A figure with a propeller attached to his back stands at the summit of a rusting metal tower. His arms are outstretched before him in a diving pose, and he is about to launch himself into space. His brother in arms occurs opposite him seated on a traditional dunce’s stool rising from a tank-like, military apparatus. The fourth combatant is perilously poised on the tip of a platform atop the highest, tower. His arms are outstretched as if he were playing blind man’s buff and feeling his way in the dark. His tilted head looks skywards, as he martials all his forces to make a supreme effort, and cast himself – wittingly or unwittingly – into the void. Like the figure with the propeller, he is a doomed Icarus, an incarnation of either foolhardy hubris or the Freudian death drive.A fearful engine of war, part plough, part reaping machine, with a huge, serrated blade, stands by the tower. It suggests the men assault the very earth itself. Dark associations with the Grim Reaper and the biblical warning ‘what ye sow, shall ye reap’, leech onto it, steeping it in baleful overtones of death and last judgment. The silvery expanses of this stainless steel behemoth reflect the light, and contrast with the duller hues of bronze, brass and copper. It points in the direction of all four sculpture groups, generating lines of force that weld the separate parts into a single whole. Tense, braced musculatures, screaming mouths, lolling tongues and distended eyes gazing heavenward in entreaty, reveal the men are in extremis. Nevertheless they doggedly continue to relay signals of the hand to each other, but this sign language is so riddled with ambiguity, it is meaningless. A frantic cranked-up vitality goes hand in hand with a mounting loss of control that makes rout inevitable. Brown’s figures with their gross bull’s necks, protruding Adam’s apples and thick cauliflower ears, conform to the dumpy, thick-set anatomical canon whereby the Northern Gothic imagination portrayed an unidealized Rabelaisian humanity irremediably mired in its own carnality, unable to resist the baser summonses of the flesh and transcend its fallen condition. The febrile SA ART TIMES. September 2011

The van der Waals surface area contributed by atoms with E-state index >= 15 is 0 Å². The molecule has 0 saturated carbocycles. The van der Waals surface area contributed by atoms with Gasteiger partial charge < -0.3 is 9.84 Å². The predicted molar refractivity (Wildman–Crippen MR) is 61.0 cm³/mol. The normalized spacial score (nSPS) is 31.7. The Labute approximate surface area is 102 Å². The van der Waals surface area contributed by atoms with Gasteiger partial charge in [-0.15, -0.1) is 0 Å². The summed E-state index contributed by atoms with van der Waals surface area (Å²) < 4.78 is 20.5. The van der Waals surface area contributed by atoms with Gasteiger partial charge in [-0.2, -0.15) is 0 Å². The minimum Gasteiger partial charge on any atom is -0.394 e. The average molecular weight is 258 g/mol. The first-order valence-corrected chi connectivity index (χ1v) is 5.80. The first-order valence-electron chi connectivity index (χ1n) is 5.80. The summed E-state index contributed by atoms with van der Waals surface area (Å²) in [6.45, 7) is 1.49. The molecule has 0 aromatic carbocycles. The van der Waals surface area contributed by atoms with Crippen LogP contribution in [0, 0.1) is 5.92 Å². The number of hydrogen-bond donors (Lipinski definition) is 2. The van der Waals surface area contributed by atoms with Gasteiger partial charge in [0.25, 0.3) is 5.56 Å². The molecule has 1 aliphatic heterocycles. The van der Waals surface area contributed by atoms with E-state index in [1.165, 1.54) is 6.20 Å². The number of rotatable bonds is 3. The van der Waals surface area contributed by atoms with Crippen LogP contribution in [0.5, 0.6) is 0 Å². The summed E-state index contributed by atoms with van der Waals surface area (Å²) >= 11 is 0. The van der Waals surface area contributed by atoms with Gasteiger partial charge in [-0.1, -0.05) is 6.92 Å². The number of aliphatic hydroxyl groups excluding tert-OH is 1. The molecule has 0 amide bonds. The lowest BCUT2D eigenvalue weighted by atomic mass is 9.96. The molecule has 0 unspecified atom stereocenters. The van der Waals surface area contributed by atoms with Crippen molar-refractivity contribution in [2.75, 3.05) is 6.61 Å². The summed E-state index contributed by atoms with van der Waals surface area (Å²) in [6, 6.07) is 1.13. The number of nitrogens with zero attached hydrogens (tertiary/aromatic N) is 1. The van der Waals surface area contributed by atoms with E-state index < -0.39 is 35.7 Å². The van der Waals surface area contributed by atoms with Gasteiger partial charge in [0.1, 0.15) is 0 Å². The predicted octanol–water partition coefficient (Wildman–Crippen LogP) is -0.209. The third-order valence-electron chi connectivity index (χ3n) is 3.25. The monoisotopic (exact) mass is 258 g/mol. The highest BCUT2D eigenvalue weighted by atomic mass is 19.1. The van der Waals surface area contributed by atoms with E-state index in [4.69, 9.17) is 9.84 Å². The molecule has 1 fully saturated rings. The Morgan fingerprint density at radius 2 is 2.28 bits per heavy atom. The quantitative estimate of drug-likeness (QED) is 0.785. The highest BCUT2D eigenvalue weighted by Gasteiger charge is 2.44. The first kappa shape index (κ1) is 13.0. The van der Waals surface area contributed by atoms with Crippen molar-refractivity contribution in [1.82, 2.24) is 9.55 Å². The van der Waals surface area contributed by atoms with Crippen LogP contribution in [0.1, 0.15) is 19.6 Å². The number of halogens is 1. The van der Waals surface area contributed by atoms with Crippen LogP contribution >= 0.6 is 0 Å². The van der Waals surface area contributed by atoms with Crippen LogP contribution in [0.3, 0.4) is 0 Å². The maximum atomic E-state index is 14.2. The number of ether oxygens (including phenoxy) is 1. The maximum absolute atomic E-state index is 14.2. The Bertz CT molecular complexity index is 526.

exuberance of his sculptural invention and the ghoulish relish with which it is executed, establish him as the heir of Brueghel and Bosch, and his Nationalist oppressors are the remote progeny of their Beelzebubs and succubi. His world comes cloaked in hoary medievalism, and his towers and ladders hazily remind one of the creaky poles, ladders, wheels, gallows, fishing rods and lances their Satanic figures use to harrow sinners into hell. Such overtones of doom and damnation provide an ideal framework for Brown’s vision of the insanity of apartheid and the inevitability of its collapse. However the sculptor also evokes a recognizable, if increasingly rare, South African type, the big-bellied, beer-swilling, blue collar Afrikaners of the Reef – all small-town bigotry, ignorance and verkrampte prejudice. The quadvirate effortlessly bear their symbolical weight as embodiments of the volk, the entire Afrikaner collective. The tackle of knee-guards, braces, straps, belts, earphones, goggles and helmets, have become part of their physical being, endowing them with the mecanomorphic rigidity appropriate to those who unquestioningly obey directives, and act as cogs in the wheels of state machinery. Brown handles them in a surreal amalgam of tragedy, slapstick and farce. Sinister, macabre and grotesque they may be, but what gives them substance and density is the way they both resist, and invite, their own destruction, as though some inextirpable Raskolnikovian urge to expiate their dim sense of guilt lay submerged deep within them. This faint glimmer of finer feeling prevents them from collapsing into mere caricatures, and reveals their creator’s essential humanity and faith in mankind. Where to see David Brown’s sculpture ? : The sculpture is next to the New Administration building on Cross Campus Road reached either via the Woolsack Drive turn off on De Waal drive, or turn from Main Road into Burg, and then Stanley Road. After 6p.m, the floodlit sculpture assumes a dramatic new guise. 51


SA Art Times Gallery Guide September 2011

Read more
Read more
Similar to
Popular now
Just for you